Thinkpieces and hot takes might say otherwise, but legally, games are works of art. They’re protected under the First Amendment, and the government isn’t going to step in to regulate blood, guts, drugs, or sex. That’s content, and a product of free expression. It’s off-limits.
That’s why Lee’s video is so dangerous. This isn’t a games-are-too-violent conversation anymore. It’s a games-are-operating-outside-an-established-legal-framework conversation. Lee is implicitly asking: If games are gambling, why aren’t they regulated?
As satisfying as the thought might be of Uncle Sam wading in and saying, “No, EA, you can’t rip off players using loot boxes,” there are broader implications. It’s difficult to predict what would happen, precisely. But it wouldn’t be good.
Remember, loot boxes came out of an industry need to offset risk as game development costs have risen. The money they bring in not only helps to justify what was spent on making the one game, it also helps to support other development efforts.
If that income source disappears or is heavily constrained by one-size-fits-all regulation, a number of things could happen. Up-front pricing could climb well beyond the current industry standard of $60. Indies could struggle as major publishers mitigate risk by ceasing their investments in smaller projects.
Just look at recent games like the Microsoft-published Cuphead or EA’s ownUnravel. Would they have been released at all without support from a major publisher? And even if they had, how much longer would development have taken? Would you even know they exist? Loot boxes and other post-release income strategies built on recurring micropurchases pay for more than just the release and continued development of a single game.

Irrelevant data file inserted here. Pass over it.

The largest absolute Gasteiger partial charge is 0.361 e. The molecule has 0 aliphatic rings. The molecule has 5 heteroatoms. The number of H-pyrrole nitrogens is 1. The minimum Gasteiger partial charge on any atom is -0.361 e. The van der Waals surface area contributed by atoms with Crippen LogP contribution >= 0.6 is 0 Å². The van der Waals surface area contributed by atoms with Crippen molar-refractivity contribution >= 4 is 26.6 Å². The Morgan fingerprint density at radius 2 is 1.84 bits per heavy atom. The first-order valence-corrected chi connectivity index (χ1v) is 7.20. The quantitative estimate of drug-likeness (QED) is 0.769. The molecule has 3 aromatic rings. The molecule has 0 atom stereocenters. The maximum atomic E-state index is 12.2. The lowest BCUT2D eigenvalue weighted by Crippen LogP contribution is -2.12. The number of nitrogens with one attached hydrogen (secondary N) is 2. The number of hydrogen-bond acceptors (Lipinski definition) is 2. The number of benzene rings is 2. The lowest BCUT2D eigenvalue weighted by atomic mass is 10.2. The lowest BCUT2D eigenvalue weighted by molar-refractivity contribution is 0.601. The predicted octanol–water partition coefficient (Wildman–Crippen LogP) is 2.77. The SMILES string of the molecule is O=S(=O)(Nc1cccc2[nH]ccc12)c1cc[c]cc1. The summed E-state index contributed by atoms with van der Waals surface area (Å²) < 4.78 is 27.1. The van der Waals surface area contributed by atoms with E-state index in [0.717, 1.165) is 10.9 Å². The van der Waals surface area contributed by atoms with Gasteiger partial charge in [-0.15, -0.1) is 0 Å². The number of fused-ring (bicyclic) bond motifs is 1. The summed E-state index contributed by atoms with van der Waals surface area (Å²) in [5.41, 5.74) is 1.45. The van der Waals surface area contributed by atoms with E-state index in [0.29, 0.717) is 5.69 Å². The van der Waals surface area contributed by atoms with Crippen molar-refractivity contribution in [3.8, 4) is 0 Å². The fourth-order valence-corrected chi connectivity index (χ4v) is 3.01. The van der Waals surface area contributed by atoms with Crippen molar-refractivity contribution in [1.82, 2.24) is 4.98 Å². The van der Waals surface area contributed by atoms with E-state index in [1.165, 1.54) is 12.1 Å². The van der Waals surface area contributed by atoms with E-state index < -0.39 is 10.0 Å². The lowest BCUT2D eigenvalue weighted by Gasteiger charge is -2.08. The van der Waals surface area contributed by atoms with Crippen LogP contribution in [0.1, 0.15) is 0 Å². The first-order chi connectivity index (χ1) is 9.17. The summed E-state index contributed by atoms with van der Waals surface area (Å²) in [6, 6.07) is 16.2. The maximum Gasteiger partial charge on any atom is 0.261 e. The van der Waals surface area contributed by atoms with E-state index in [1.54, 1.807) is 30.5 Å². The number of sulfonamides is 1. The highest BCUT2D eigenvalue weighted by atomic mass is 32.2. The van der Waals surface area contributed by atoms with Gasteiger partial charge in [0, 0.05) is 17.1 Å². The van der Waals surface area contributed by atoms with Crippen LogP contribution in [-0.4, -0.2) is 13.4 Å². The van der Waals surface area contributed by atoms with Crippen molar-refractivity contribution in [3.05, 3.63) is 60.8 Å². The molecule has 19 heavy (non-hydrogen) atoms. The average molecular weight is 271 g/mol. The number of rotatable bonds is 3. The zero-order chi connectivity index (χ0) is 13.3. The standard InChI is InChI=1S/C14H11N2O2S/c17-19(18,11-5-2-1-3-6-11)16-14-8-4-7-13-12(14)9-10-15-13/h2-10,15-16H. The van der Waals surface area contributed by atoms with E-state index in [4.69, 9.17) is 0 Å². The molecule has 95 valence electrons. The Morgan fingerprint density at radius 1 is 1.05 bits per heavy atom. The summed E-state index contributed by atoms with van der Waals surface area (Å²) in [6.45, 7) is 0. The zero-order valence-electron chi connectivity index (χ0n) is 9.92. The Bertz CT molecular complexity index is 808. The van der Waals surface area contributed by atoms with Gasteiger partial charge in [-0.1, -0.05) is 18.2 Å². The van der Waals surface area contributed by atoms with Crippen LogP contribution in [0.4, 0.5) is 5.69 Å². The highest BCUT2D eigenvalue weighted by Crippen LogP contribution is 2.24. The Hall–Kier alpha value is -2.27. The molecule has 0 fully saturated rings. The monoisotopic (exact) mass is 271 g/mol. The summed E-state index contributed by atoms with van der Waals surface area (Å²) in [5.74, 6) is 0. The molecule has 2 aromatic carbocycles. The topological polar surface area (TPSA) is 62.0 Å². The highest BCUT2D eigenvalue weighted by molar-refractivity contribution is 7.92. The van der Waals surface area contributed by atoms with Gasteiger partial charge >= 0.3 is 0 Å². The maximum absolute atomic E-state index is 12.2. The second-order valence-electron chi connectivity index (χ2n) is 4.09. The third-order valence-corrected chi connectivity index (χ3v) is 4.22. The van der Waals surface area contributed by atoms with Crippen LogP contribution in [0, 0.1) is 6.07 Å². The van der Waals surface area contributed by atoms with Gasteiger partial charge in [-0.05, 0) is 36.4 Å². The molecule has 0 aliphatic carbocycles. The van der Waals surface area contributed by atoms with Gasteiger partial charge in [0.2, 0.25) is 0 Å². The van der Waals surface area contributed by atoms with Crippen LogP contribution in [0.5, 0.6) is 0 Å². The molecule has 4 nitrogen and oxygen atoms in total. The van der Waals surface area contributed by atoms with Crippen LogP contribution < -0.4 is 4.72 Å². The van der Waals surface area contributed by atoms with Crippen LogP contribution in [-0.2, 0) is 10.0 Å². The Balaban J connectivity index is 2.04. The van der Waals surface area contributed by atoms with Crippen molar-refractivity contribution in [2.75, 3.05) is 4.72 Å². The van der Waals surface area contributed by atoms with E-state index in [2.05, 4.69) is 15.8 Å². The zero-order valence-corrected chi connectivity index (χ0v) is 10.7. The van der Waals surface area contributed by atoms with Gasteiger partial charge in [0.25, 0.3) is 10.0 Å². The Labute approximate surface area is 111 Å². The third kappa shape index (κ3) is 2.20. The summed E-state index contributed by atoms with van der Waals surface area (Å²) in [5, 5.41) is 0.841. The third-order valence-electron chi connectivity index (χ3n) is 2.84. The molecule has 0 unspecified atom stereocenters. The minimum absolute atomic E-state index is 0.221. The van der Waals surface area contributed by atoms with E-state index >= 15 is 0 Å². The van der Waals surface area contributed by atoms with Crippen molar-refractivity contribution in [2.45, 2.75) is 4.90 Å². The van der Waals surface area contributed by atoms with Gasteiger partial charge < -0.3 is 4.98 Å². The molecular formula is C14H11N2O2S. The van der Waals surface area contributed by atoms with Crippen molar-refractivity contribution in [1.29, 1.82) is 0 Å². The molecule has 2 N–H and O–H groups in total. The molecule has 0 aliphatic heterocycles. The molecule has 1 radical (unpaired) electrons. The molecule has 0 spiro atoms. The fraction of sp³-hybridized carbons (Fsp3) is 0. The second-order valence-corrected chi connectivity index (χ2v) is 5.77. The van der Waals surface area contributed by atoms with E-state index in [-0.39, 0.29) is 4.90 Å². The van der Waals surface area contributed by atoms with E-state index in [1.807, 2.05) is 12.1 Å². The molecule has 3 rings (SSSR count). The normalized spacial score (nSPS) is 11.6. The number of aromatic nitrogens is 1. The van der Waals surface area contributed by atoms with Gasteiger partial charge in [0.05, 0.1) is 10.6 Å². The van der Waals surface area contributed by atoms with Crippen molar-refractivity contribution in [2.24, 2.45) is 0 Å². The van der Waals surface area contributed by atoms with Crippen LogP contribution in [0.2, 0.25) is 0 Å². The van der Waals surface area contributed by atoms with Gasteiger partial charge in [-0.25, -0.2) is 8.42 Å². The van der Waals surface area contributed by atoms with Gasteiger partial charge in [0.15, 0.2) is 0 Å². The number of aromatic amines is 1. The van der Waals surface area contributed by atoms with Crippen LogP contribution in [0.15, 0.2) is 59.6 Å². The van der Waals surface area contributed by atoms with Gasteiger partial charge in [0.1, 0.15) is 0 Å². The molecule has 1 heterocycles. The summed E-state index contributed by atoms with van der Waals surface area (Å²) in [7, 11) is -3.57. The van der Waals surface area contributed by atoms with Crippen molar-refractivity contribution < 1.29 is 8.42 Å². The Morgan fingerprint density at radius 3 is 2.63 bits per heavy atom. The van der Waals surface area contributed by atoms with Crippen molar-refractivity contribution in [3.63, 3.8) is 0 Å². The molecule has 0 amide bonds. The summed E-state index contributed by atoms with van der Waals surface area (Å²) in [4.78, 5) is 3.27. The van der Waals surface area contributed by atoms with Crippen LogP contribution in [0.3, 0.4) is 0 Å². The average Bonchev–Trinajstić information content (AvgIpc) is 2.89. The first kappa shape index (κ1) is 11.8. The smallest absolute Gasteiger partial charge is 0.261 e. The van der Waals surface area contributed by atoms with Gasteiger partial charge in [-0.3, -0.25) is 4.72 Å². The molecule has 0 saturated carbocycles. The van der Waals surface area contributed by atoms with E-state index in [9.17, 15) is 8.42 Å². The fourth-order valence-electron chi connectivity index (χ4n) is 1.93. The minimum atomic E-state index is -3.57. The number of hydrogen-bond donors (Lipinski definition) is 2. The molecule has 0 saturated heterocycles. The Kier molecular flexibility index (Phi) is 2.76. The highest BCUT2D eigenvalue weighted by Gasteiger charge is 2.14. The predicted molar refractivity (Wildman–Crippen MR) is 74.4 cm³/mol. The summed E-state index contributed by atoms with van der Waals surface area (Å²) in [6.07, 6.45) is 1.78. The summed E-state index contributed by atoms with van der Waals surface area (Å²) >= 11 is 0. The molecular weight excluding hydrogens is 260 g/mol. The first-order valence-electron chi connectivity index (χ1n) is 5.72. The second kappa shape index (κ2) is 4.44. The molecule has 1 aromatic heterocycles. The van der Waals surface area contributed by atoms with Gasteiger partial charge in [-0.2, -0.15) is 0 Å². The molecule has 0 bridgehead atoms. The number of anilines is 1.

This is a legal Pandora’s box
It might even get worse than that, too. Federal regulation could start with loot boxes and anything else perceived as gambling, but it could also eventually extend to the content in your games. This is a legal Pandora’s box.
By all means, continue to yell at EA, and any publisher that leans on openly predatory systems to generate income. It’s a shady practice, and — asBattlefront II demonstrated — it has the potential to blow up in the creator’s face, in a bad way.
Just make sure to keep the bigger picture in mind. Let companies know when they’re doing something you don’t like, but don’t let that anger push you to get behind a misguided call for government intervention.
Loot boxes can be very bad for games, but they’re not gambling and it’s dangerous to think of them as such. Both of those statements really are true.
IMAGE: ELECTRONIC ARTS / SCREENSHOT BY MASHABLE
IMAGE: ELECTRONIC ARTS / SCREENSHOT BY MASHABLE